Photo by Richard Howard
Is stretching an integral part of a writing course? For students in Writing 177: Physical Activity and Cognition, offered for the first time last semester, the answer was, “Of course!”
The five-minute stretching session, which happened midway through the twice-weekly class, was a vivid reminder of some of the lessons students were learning about the relationship between exercise, academic performance, and overall well-being. It also demonstrated how team-taught courses can enrich students’ experience by combining different subjects in useful yet unexpected ways.
Writing 177 was taught by Connie Bauman, professor of the practice in the Department of Physical Education, Recreation, and Athletics, and Jeannine Johnson, director of the Writing Program and a lecturer in writing. Students read and wrote about the history of exercise at Wellesley and other colleges; what research shows about the effects of exercise and mindfulness practices; and how exercise affects public health and well-being. The first-years also attended a weekly physical-education lab, where they did seven-minute workouts, yoga and mindfulness meditations, and monitored their physical activity using Fitbits and iPads.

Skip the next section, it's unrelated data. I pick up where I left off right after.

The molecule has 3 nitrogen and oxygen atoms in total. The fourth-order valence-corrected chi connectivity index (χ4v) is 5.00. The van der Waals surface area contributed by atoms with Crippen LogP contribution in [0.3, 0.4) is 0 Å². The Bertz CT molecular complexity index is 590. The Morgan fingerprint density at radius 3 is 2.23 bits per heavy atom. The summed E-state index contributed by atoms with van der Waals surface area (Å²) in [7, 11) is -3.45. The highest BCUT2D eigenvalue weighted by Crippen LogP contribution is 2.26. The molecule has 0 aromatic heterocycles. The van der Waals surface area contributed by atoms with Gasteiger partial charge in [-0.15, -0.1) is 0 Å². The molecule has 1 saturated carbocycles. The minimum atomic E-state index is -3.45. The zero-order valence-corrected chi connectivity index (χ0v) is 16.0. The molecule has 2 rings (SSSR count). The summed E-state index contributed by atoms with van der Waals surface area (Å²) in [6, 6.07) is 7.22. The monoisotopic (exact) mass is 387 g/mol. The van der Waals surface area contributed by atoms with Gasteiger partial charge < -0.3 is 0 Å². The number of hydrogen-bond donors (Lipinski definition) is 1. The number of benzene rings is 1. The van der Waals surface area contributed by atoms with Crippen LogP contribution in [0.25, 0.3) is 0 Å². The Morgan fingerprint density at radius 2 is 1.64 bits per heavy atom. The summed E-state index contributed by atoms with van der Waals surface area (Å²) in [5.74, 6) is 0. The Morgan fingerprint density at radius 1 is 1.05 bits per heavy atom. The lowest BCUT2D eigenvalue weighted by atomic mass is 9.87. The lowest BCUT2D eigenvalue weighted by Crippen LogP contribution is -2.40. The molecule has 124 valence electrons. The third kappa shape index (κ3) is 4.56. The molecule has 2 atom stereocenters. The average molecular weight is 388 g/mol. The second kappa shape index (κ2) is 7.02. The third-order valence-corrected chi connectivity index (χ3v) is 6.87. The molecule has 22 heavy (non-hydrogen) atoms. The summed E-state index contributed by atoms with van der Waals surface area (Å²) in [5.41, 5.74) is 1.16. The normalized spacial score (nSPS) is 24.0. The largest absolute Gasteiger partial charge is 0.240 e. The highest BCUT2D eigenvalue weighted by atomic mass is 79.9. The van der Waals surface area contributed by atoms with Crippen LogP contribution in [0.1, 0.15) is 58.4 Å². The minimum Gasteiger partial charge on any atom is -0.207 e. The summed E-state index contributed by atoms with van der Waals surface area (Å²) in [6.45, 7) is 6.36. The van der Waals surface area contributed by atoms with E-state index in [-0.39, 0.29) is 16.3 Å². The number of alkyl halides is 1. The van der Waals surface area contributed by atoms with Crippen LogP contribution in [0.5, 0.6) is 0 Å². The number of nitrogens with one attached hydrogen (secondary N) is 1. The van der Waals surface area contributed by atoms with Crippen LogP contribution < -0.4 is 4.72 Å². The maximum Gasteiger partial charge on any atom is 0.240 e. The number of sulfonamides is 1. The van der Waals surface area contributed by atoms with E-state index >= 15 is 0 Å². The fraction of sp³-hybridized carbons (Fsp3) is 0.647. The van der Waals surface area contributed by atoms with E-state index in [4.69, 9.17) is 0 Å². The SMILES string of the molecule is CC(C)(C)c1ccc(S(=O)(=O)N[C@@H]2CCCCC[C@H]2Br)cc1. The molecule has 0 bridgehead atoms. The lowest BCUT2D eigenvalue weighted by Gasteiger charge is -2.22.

The interdisciplinary approach reinforced the idea that exercise and writing involve skills that must be developed and practiced. “This course focuses on the ‘whole’ student—developing both the physical and intellectual self,” Bauman says.
Writing 177 was one of four team-taught courses during the fall 2016 semester. The College has encouraged such courses, offering grants to faculty teams developing them.
“The idea is to give faculty the freedom and encouragement to bring new, interdisciplinary fields of study into Wellesley’s curriculum,” says Assistant Professor of History Kate Grandjean, who chairs the committee that administers the grants. “Team-taught courses expose our students to emerging ways of thinking.”